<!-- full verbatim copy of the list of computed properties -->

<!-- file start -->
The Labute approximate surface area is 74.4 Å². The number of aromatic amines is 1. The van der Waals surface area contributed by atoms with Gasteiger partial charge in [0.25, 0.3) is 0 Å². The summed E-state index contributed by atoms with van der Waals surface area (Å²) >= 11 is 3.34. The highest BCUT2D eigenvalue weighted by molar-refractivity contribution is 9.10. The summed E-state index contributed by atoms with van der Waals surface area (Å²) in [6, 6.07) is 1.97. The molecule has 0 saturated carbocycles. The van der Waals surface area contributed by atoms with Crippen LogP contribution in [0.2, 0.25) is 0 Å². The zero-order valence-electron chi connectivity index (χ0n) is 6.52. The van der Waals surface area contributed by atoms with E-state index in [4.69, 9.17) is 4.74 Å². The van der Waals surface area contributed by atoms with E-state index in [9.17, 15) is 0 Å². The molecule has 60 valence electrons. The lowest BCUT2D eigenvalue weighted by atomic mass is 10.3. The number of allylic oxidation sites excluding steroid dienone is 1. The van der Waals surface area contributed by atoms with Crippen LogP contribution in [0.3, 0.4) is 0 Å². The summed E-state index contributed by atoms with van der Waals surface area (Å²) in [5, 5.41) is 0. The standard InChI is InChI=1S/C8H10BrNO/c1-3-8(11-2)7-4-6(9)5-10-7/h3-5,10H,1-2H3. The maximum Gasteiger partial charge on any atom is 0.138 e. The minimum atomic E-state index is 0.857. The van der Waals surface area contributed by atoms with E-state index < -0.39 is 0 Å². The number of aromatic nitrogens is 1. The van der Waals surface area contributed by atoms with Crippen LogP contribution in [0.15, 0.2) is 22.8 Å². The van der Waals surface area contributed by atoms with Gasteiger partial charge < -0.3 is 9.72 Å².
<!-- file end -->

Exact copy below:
The Labute approximate surface area is 74.4 Å². The number of aromatic amines is 1. The van der Waals surface area contributed by atoms with Gasteiger partial charge in [0.25, 0.3) is 0 Å². The summed E-state index contributed by atoms with van der Waals surface area (Å²) >= 11 is 3.34. The highest BCUT2D eigenvalue weighted by molar-refractivity contribution is 9.10. The summed E-state index contributed by atoms with van der Waals surface area (Å²) in [6, 6.07) is 1.97. The molecule has 0 saturated carbocycles. The van der Waals surface area contributed by atoms with Crippen LogP contribution in [0.2, 0.25) is 0 Å². The zero-order valence-electron chi connectivity index (χ0n) is 6.52. The van der Waals surface area contributed by atoms with E-state index in [4.69, 9.17) is 4.74 Å². The van der Waals surface area contributed by atoms with E-state index in [9.17, 15) is 0 Å². The molecule has 60 valence electrons. The lowest BCUT2D eigenvalue weighted by atomic mass is 10.3. The number of allylic oxidation sites excluding steroid dienone is 1. The van der Waals surface area contributed by atoms with Crippen LogP contribution in [0.3, 0.4) is 0 Å². The summed E-state index contributed by atoms with van der Waals surface area (Å²) in [5, 5.41) is 0. The standard InChI is InChI=1S/C8H10BrNO/c1-3-8(11-2)7-4-6(9)5-10-7/h3-5,10H,1-2H3. The maximum Gasteiger partial charge on any atom is 0.138 e. The minimum atomic E-state index is 0.857. The van der Waals surface area contributed by atoms with E-state index < -0.39 is 0 Å². The number of aromatic nitrogens is 1. The van der Waals surface area contributed by atoms with Crippen LogP contribution in [0.15, 0.2) is 22.8 Å². The van der Waals surface area contributed by atoms with Gasteiger partial charge < -0.3 is 9.72 Å².